- Released: May 31, 2011
- Label: Highnote
Down Beat - p.664 stars out of 5
-- "[T]his is some of Harrell's most elegant and additively moving work."
JazzTimes - pp.52-53
"[R]hythmically engaging....Harrell writes compelling melodies, too, some with long held notes and slow moving lines, others with more complex designs."
- 1.The Time of the Sun
- 4.The Open Door
- 5.Dream Text
- 6.Modern Life
- 7.River Samba
Personnel: Tom Harrell (trumpet, flugelhorn); Wayne Escoffery (tenor saxophone); Danny Grissett (piano, Fender Rhodes piano); Johnathan Blake (drums).
Liner Note Author: Ted Panken.
Recording information: Systems Two Recording Studio, Brooklyn, NY (12/01/2010).
Photographer: Salvatore Corso .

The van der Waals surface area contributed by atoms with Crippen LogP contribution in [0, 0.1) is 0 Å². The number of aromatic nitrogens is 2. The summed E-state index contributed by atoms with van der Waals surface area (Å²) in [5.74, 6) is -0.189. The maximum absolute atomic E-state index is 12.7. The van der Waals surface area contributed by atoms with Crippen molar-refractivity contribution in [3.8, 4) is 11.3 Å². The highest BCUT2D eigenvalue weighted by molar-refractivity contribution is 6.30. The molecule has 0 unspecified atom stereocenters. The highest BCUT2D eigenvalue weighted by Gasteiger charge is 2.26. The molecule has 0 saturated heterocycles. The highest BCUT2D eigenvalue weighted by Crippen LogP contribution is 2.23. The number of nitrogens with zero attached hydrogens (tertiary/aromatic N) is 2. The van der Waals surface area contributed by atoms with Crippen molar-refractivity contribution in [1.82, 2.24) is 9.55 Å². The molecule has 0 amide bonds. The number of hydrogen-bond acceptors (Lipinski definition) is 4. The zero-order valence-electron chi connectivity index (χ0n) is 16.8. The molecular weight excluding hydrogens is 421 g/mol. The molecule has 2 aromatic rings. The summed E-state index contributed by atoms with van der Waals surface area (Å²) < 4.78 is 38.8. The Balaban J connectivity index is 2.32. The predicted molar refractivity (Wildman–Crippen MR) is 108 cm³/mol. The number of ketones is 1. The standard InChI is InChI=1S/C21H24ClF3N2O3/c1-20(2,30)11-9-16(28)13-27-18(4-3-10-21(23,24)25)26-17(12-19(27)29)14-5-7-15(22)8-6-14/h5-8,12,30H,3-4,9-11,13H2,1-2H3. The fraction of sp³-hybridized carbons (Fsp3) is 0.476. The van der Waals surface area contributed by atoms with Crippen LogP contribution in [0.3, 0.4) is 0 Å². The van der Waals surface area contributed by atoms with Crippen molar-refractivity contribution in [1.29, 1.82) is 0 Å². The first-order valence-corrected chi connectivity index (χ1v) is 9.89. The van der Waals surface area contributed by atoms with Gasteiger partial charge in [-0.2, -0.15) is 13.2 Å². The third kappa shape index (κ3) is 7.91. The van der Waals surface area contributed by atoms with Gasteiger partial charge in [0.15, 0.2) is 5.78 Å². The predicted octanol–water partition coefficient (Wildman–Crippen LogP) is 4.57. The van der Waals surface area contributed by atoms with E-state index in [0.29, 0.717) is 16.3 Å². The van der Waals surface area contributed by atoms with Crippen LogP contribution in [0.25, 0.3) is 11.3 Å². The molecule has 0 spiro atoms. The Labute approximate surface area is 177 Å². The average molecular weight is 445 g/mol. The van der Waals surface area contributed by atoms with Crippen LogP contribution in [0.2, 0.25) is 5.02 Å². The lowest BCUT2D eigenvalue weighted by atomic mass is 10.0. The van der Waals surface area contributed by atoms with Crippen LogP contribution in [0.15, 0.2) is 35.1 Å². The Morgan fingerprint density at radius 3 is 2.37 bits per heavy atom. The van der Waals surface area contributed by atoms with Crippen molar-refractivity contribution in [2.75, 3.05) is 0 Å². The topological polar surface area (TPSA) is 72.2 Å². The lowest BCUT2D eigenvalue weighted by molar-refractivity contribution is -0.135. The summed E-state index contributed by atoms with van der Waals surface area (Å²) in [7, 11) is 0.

Trumpeter Tom Harrell's expansive and funky 2011 effort, The Time of the Sun, is a creatively inspired, somewhat experimental work that finds the journeyman post-bopper delivering some of the best work of his career. Once again featuring the same ensemble he's used since 2007's Light On, the album includes tenor saxophonist Wayne Escoffery, pianist/Fender Rhodes player Danny Grissett, bassist Ugonna Okegwo, and drummer Johnathan Blake. This is a seasoned ensemble of talented, like-minded musicians who've been guided for several years by Harrell's ever-searching trumpet and compositional voice. Beginning with recordings of solar oscillations -- harmonies produced by the magnetic field in the outer atmosphere of the sun -- the album is an engaging, cerebral, yet dancey affair that showcases Harrell's longstanding knack for sinewy improvisational lines and memorable, thoughtful harmonic compositions. While not fusion, the music here does bring to mind the '70s works of trumpeter Eddie Henderson, like Heritage and Sunburst. The title track and the propulsively funky "Ridin'" find Harrell laying down knotty, serpentine lines against Grissett's skronky Rhodes hits and Blake's roiling drum beats. Few jazz musicians in their mid- and late career continue the kind of all-original approach that Harrell has on his handful of Highnote albums, and The Time of the Sun is easily the best example of this. ~ Matt Collar